The drug was also tolerable and safe among the study participants who took it—no serious adverse events were identified with naltrexone use. The most commonly reported side effect was nausea, which is typical with the drug, and resolved as participants adjusted to treatment.

Although the study was conducted on a non-diverse population—only sexual and gender minority men—and their reasons for drinking may be different among this population compared to others, Santos said the way the drug works is the same. 

“That gives us confidence in our ability to hypothesize it would have similar effects on other people who are binge drinkers,” he said.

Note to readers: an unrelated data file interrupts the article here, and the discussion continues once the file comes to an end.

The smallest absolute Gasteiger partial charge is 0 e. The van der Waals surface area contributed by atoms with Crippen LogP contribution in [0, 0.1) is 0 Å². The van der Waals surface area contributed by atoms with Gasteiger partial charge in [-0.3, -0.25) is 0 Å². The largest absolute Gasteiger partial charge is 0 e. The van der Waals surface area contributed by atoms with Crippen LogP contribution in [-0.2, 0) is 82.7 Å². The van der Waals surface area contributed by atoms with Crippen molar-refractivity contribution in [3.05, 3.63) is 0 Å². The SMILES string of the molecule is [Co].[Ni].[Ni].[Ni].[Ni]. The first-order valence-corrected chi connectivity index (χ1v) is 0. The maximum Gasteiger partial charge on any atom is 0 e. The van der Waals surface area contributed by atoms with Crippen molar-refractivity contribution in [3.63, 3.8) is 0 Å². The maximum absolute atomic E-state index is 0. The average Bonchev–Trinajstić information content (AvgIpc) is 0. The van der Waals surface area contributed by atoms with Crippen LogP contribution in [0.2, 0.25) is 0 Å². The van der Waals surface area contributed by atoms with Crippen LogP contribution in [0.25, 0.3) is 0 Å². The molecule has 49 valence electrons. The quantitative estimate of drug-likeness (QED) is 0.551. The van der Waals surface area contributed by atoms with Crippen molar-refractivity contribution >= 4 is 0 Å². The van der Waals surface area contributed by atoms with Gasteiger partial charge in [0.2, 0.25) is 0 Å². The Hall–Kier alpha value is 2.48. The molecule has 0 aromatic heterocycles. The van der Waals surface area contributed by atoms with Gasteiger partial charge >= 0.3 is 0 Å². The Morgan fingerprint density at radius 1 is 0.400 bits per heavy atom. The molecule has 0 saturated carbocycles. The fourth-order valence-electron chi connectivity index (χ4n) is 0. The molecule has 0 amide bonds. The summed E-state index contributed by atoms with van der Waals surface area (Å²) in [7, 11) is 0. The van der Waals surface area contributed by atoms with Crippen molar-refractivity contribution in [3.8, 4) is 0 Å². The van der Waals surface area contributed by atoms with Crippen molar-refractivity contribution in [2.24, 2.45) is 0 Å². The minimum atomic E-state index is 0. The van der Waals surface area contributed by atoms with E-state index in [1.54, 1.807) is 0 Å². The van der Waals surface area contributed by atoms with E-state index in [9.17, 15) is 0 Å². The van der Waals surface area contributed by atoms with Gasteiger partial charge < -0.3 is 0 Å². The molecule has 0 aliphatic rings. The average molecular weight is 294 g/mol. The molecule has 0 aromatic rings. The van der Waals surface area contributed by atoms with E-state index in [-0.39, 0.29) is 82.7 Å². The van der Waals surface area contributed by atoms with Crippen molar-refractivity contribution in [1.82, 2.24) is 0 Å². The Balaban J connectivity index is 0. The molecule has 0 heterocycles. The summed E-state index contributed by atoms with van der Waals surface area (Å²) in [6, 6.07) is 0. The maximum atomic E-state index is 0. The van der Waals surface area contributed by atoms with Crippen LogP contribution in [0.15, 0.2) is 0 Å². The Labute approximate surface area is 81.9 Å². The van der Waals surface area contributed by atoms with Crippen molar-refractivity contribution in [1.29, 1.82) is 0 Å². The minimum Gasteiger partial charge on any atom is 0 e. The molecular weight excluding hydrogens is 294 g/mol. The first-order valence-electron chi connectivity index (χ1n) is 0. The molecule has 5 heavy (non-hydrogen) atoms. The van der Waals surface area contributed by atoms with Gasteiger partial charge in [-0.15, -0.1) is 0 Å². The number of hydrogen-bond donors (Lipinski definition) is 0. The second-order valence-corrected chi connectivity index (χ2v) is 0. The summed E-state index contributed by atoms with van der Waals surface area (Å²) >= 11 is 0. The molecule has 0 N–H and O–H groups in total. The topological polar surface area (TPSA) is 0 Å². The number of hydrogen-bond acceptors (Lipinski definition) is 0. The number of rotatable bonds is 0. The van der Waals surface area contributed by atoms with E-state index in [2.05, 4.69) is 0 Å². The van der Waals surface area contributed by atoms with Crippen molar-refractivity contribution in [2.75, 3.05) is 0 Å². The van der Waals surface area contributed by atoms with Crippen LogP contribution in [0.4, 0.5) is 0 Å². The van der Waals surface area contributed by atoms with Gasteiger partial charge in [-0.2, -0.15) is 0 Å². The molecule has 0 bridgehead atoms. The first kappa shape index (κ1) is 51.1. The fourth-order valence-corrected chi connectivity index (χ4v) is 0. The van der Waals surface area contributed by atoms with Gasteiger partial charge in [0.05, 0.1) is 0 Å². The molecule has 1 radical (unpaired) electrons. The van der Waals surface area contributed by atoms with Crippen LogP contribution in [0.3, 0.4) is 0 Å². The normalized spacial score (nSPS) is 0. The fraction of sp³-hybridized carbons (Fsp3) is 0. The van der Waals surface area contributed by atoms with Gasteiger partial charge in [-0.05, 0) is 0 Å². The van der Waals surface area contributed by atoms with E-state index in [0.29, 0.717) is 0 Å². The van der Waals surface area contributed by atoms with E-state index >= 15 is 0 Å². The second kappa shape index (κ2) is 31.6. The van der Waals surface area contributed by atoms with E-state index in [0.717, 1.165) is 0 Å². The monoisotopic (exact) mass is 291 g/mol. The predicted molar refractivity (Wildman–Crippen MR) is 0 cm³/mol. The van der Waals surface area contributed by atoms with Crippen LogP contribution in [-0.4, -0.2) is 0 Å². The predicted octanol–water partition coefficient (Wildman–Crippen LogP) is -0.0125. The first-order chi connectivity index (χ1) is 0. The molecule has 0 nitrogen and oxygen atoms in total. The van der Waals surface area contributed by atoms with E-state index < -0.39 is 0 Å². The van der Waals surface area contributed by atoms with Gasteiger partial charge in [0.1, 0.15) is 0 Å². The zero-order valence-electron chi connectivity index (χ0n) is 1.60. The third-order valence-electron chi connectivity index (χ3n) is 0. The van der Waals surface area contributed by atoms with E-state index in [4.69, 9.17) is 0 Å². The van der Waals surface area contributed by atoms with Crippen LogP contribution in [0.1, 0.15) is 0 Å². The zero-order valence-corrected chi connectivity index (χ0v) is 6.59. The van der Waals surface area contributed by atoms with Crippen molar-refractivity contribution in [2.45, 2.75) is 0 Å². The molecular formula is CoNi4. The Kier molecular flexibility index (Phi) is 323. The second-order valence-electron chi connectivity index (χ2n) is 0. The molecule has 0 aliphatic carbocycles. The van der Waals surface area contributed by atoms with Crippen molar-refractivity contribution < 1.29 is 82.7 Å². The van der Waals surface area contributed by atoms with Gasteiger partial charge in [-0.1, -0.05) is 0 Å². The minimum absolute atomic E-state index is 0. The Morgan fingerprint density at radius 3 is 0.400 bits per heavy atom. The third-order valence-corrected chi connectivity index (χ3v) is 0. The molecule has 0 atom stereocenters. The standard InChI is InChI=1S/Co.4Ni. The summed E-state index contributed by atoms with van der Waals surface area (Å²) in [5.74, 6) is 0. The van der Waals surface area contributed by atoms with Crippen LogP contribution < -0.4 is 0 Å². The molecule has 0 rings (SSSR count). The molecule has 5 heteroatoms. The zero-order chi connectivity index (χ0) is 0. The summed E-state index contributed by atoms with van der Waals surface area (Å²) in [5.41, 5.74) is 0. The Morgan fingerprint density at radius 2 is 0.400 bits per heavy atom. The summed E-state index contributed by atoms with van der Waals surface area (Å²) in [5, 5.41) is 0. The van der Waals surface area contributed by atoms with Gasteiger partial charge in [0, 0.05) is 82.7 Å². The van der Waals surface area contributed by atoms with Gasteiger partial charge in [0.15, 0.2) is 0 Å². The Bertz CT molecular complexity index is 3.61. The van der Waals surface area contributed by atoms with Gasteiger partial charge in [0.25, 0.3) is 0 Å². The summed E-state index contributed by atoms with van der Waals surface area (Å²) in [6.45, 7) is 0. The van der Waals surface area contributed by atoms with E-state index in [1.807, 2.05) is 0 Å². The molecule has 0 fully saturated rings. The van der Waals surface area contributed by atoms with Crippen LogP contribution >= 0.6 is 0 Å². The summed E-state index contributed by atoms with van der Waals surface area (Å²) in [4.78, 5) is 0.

How Does Naltrexone Work?

Naltrexone works by reducing the rewarding feeling people feel when drinking alcohol, which can reduce the amount a person wants to drink, said Trent Hall, DO, an addiction medicine specialist and researcher in the Department of Psychiatry and Behavioral Medicine at The Ohio State University Wexner Medical Center.

When a person drinks alcohol, their brain produces dopamine, a feel-good chemical that makes people feel ‘buzzed’ and register being intoxicated as a pleasurable feeling. But naltrexone blocks the dopamine associated with drinking alcohol, which makes the experience less enjoyable.